Strategic bases vulnerable to climate change

By STEPHEN A. CHENEY AND NICK CUNNINGHAM | | Published: November 1, 2012

Climate change is scientific fact; it is real and its effects are felt around the world. Climate change poses significant long-term national security threats to the United States. Drought, severe storms, floods and rising sea levels are just some of the consequences of climate change.

These dangers may destabilize fragile governments, exacerbate existing tensions, and feed extremism. Left unaddressed, climate change will present challenges to America’s economy and military. These issues are discussed at length in the American Security Project’s new “Climate Security Report.”

One worrying cost of climate change is the threat to dozens of military installations both at home and abroad. As the 2010 Quadrennial Defense Review Report notes, “In 2008, the National Intelligence Council (NIC) judged that more than 30 U.S. military installations were already facing elevated levels of risk from rising sea levels. DoD’s operational readiness hinges on continued access to land, air, and sea training and test space.”

According to the Department of Defense 2012 Base Structure Report, the U.S. military manages property in all 50 states, seven U.S. territories and 40 foreign countries, comprising almost 300,000 individual buildings around the globe. These buildings are valued at $590 billion. The Army alone has more than 14 million acres of property, 2,000 installations and 12,000 historical structures.

Climate change puts these installations at risk. For example, in 1992, Hurricane Andrew nearly wiped out Homestead Air Force Base, Fla., and Hurricane Katrina destroyed 95 percent of Keesler Air Force Base, Miss. These bases were rebuilt, but it took millions of dollars to do so.

Environmental threats to international U.S. military installments have more strategic implications. For example, the island of Diego Garcia in the Indian Ocean is a critical logistics hub for U.S. and British forces in the Middle East. It also houses Air Force Satellite Control Network equipment that is used to control the GPS constellation. The island is extremely vulnerable to the effects of climate change because it is only one meter above sea level. If the island is flooded or inundated completely, the U.S. will lose a strategically vital installation.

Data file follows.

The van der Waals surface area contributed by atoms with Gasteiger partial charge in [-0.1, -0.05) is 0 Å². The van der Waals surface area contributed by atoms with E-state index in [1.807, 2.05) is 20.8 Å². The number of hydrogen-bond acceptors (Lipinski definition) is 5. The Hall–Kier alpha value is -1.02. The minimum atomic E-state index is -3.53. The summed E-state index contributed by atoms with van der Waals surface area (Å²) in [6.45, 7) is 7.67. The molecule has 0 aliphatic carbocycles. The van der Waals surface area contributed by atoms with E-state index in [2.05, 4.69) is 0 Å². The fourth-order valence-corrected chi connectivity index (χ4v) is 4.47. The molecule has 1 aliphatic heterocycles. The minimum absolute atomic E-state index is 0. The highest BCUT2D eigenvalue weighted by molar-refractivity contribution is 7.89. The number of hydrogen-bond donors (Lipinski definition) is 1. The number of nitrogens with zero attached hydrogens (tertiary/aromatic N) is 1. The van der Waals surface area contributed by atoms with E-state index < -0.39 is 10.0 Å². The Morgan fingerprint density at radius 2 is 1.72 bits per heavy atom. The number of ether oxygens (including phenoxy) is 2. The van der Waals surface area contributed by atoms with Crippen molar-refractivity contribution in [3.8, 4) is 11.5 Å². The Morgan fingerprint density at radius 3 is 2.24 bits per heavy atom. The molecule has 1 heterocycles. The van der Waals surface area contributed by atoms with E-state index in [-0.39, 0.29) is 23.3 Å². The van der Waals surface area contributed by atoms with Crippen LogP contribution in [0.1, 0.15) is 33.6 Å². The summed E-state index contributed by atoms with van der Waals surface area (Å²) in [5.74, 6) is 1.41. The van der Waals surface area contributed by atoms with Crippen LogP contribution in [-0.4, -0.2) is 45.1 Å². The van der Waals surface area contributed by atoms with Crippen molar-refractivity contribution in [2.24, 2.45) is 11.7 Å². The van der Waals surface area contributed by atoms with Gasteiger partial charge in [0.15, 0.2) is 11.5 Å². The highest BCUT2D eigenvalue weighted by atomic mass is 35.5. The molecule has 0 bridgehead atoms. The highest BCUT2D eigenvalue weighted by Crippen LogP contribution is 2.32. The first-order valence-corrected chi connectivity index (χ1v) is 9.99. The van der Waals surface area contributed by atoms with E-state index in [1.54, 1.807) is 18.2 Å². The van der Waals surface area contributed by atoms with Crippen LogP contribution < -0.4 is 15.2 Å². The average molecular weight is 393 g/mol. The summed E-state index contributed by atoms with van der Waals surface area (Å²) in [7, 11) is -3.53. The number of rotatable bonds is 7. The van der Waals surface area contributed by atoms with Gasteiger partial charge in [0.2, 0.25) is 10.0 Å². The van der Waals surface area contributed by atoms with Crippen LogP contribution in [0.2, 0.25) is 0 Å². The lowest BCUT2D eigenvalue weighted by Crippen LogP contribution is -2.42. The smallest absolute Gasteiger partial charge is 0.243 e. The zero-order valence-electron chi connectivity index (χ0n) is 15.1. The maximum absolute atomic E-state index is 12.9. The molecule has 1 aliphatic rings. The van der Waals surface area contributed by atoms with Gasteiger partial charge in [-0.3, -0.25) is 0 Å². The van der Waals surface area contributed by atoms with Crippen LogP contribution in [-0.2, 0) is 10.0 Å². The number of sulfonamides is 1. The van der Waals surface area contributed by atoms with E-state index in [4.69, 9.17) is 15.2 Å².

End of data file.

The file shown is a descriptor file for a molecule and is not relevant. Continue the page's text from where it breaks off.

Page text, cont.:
In order to prepare for these changes and to secure our military investments worldwide, the Department of Defense must conduct a comprehensive assessment of the vulnerabilities of military installations to climate change. Such an assessment could determine how climate change affects both the physical integrity of our military outposts and national security strategy.

The American Security Project ranked the five military installations that are most at risk due to climate change. They are:

1. Diego Garcia is vulnerable to coastal erosion and flooding.

2. Bahrain houses the U.S. 5th Fleet, and the fleet has fixed installations on and around the Persian Gulf island-state. As a low-lying island, U.S. bases are at risk to climate instability and coastal erosion.

3. Guam is home to one of the most strategically important U.S. bases in the Western Pacific Ocean. Because the island is exposed in the open ocean, it is susceptible to extreme storms, sea-level rise and erosion.

4. Eglin Air Force Base, Fla., is the largest Air Force base in the world. Since it is on the coast in the Gulf of Mexico, it faces storm surges, sea-level rise and saltwater infiltration, which causes problems with freshwater resources in the area.

5. Norfolk Naval Air Station, Va., is one of the largest naval complexes in the world. Because of its location on the southern tip of Virginia, it is at risk of sea-level rise and storm surge, but it may also face threats from hurricanes in the Atlantic.

American national security strategy depends on military installations positioned around the world. In order to reduce the risk of climate change to these bases, the U.S. should take prudent, farsighted measures to invest in low-cost adaptation options — sea walls, storm surge barriers, coastal setbacks, and others.

In the end, if the seas continue to rise and storms grow stronger, the challenge of adaptation will only become more costly. Ultimately, the security of American military installations is at risk to a changing climate.

Marine Brig. Gen. Stephen A. Cheney (retired) is the CEO and Nick Cunningham is a policy analyst at the American Security Project. This week they published the report “Military Basing and Climate Change.”